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Valley View University and the teaching of Ga language.

Sat, 13 Feb 2021 Source: Isaac Ato Mensah

A letter signed by Beatrice Ama Ntanu, Director of Valley View University Basic Schools and dated Feb 3 2021, notified parents that the teaching of Ga language will be phased out for lower primarily due to lack of teachers; it immediately went viral.

An insider staff familiar with the matter confirmed the letter to writersghana.com, and explained that the students who had elected to read Ga had been performing poorly at the BECE.

This Valley View University’s Basic School Ga language policy is unacceptable for many reasons.

From the beginning, the National Council for Tertiary Education (NCTE) was worried about granting approval for private universities because of fears concerning quality.

Is this really the quality of thinking and action that we expect from a center of higher learning, really?

We expect educated and enlightened people to display emotional intelligence, cultural competence and cultural sensitivity; we expect them to be problem solvers and not mere bearers of pompous titles.

Therefore, when Valley View says that they are not able to get subject teachers for Ga language - and this is not peculiar to Valley View - it is not because of the salaries Ga teachers require, it is on account of the failure to train enough Ga subject teachers.

And instead of stepping up to the challenge as any university ought to, we are offered wooly thinking.

To suggest to the Oyibi Mantse, indigenous custodian of the beautiful forested hills which host this private university (as was done in a viral video from Homebase TV) that “disunity among the Ga is to blame for the politicians lack of interest in promoting your language” is preposterous.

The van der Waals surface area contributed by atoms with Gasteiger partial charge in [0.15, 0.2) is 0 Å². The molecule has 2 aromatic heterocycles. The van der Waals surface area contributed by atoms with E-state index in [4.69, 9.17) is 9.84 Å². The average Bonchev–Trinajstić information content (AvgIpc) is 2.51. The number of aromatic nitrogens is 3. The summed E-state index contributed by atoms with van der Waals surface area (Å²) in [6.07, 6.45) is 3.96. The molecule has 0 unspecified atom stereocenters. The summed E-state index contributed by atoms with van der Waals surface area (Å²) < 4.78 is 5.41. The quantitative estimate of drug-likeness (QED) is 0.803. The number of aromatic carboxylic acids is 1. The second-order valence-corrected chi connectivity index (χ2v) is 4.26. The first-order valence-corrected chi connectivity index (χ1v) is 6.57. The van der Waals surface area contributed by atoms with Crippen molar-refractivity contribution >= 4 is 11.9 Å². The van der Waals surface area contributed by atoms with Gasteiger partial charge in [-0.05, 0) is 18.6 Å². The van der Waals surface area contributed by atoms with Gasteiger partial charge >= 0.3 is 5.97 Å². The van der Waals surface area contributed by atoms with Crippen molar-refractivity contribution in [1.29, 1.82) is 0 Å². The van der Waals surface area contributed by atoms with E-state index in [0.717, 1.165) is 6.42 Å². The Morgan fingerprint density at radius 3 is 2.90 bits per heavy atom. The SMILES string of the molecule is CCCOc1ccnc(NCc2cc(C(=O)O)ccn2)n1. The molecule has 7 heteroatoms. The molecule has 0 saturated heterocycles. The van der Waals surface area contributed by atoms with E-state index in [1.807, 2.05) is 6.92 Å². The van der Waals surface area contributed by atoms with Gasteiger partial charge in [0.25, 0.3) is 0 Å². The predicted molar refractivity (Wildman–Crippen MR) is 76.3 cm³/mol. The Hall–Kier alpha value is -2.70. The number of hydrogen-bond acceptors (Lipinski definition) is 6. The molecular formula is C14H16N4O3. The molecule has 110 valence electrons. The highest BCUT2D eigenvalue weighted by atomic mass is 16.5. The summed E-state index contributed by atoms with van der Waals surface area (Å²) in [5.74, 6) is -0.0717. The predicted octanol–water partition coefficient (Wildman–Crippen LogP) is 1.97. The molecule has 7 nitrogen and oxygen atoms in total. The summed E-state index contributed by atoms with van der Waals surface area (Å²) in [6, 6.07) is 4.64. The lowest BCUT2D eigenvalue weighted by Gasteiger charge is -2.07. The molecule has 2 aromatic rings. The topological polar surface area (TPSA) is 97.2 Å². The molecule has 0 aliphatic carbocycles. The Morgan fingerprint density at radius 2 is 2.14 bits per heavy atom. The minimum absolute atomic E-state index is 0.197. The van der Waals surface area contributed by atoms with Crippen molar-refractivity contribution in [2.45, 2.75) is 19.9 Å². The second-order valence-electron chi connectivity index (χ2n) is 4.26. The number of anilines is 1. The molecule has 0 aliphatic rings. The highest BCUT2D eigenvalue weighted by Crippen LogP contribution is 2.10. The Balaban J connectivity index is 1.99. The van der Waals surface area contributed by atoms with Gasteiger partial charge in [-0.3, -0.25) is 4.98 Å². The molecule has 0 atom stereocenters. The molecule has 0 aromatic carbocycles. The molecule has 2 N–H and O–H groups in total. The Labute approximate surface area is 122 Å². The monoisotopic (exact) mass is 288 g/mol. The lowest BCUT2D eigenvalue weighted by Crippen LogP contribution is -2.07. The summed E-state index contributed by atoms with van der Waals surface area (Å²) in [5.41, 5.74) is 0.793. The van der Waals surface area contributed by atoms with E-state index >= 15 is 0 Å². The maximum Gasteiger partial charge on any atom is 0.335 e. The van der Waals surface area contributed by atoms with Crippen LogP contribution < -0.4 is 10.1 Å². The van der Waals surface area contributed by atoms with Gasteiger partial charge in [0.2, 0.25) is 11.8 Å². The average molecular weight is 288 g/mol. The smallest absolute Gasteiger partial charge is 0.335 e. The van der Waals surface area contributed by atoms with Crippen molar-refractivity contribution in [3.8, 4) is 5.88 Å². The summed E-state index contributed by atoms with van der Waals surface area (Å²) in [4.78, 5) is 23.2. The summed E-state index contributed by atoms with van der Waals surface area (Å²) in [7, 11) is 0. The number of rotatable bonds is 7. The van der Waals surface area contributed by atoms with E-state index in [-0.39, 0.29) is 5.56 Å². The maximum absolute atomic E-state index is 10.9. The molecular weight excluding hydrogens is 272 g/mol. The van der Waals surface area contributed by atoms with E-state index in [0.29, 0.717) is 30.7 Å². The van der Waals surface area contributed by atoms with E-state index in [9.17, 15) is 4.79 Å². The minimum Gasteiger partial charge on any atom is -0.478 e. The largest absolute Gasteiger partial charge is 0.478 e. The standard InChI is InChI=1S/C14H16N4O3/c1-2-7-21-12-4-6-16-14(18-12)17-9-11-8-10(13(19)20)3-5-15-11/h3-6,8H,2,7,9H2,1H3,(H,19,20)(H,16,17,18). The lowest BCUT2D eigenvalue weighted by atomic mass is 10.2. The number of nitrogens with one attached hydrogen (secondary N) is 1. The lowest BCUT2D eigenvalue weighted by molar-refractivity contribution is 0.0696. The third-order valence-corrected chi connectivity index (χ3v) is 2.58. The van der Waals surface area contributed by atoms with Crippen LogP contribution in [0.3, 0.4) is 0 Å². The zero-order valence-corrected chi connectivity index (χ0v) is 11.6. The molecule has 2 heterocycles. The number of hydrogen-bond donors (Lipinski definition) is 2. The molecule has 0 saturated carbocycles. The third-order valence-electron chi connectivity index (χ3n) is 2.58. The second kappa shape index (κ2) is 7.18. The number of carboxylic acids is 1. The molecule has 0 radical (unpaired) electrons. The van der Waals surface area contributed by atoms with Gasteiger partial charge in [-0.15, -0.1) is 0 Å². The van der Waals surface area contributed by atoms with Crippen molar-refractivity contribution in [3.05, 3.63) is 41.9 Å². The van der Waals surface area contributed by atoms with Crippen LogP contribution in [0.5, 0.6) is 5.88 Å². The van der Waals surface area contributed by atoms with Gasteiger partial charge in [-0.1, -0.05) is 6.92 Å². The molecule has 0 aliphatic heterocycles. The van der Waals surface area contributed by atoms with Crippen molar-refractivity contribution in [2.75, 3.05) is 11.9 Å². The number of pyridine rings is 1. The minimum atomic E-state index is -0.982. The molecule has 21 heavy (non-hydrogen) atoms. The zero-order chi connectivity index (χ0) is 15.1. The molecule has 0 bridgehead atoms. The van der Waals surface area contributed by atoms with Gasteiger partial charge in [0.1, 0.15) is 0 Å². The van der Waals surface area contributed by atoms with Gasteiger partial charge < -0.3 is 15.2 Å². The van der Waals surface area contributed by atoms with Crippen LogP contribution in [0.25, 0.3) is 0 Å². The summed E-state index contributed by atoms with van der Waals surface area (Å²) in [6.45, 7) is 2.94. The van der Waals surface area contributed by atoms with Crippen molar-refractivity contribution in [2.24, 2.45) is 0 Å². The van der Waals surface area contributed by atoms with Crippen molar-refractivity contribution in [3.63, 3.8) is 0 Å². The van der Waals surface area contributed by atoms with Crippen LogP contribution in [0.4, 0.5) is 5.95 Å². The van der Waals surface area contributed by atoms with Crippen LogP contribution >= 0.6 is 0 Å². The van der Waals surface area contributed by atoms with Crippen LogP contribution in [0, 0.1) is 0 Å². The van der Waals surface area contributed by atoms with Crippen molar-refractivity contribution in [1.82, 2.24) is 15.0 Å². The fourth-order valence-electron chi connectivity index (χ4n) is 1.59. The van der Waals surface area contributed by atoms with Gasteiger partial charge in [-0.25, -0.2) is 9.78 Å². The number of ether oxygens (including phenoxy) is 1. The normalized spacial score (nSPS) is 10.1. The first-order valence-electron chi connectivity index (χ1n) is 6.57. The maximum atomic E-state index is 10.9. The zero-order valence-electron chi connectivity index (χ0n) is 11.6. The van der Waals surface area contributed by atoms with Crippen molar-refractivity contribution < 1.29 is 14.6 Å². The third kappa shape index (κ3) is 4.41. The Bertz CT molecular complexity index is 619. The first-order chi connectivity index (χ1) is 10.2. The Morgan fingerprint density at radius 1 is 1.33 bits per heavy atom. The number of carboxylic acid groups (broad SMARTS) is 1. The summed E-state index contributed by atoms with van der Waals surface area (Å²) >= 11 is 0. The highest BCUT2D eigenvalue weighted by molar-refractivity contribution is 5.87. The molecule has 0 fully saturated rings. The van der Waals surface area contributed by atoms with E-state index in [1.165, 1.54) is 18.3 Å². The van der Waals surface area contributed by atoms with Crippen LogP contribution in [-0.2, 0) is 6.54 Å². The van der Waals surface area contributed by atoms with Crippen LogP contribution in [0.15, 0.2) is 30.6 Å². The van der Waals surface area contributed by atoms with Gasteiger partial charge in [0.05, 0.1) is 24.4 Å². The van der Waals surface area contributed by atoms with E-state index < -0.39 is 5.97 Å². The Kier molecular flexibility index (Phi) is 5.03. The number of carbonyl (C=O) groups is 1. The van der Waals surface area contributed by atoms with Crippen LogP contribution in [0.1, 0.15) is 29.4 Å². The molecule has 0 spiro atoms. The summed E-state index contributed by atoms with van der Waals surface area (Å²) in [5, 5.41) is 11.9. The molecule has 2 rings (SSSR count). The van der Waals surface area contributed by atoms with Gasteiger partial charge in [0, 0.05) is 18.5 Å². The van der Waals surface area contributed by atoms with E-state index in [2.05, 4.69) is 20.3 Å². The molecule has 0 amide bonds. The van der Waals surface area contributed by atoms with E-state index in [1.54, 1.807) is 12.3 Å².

What is the factual basis for such a statement which borders on a gratuitous insult?

Is Ga not for all of us, a part of our national heritage?

Is there any Christian, or enlightened person, anywhere in the world who wishes that the Bible will no longer be published in Ga?

Thankfully, Nii Bortey Kofi Frankwa II, the Oyibi Gonten Mantse, showed the requisite erudite skills that should come with royal household education when he promptly reminded his host that “unity is important but one person could kill an elephant to feed the whole nation”, inferring that when one is right about a decision, one does not need anyone’s endorsement to act upon it.

To wit, civilised and progressive communities are not governed based on the tyranny of the majority which in ghana has led to a dictatorship of mediocrity.

Need we remind anyone that Ga is a Ghanaian language just as English is?

To Valley View, if they do not offer the subject at lower primary, why will any guardian be inspired to choose it for their wards from upper primary onwards, if a Grade One is the goal?

And for the school itself, is it not better to teach the subject at lower primary level in order to sustain interest?

By the way, who granted Valley View University the license to operate a campus-community radio on 97.7MHz and why; and the question is far from being irrelevant.

The Ga are currently a minority within their own ancestral heartland, but that does not give anyone the permission to behave in an ignorant and reckless manner where Ga language, culture and traditions are concerned.

The banal attitude among university leaders, across board - yes, across board, is just mind boggling; it appears that they lack the ability to engage with sophistication and nuance on any issue of importance.

Hence these days, our peer review team “has lost academic interest” in reviewing any article for public discourse, because we have enough material freely available online, including several articles about the United Nations International Year of Indigenous Languages (IYIL 2019).

As for my mentor, he keeps asking, “So is it the food or water or what; what is it that leads to these unwholesome thoughts and actions by those in positions of responsibility in ghana. What is it?”.

No answer is forthcoming.

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Writers and Shakespeares Ghana Limited exist to be a moral and intellectual guide to the best practice of PR and integrated communications around the world, beginning with Ghana.

Columnist: Isaac Ato Mensah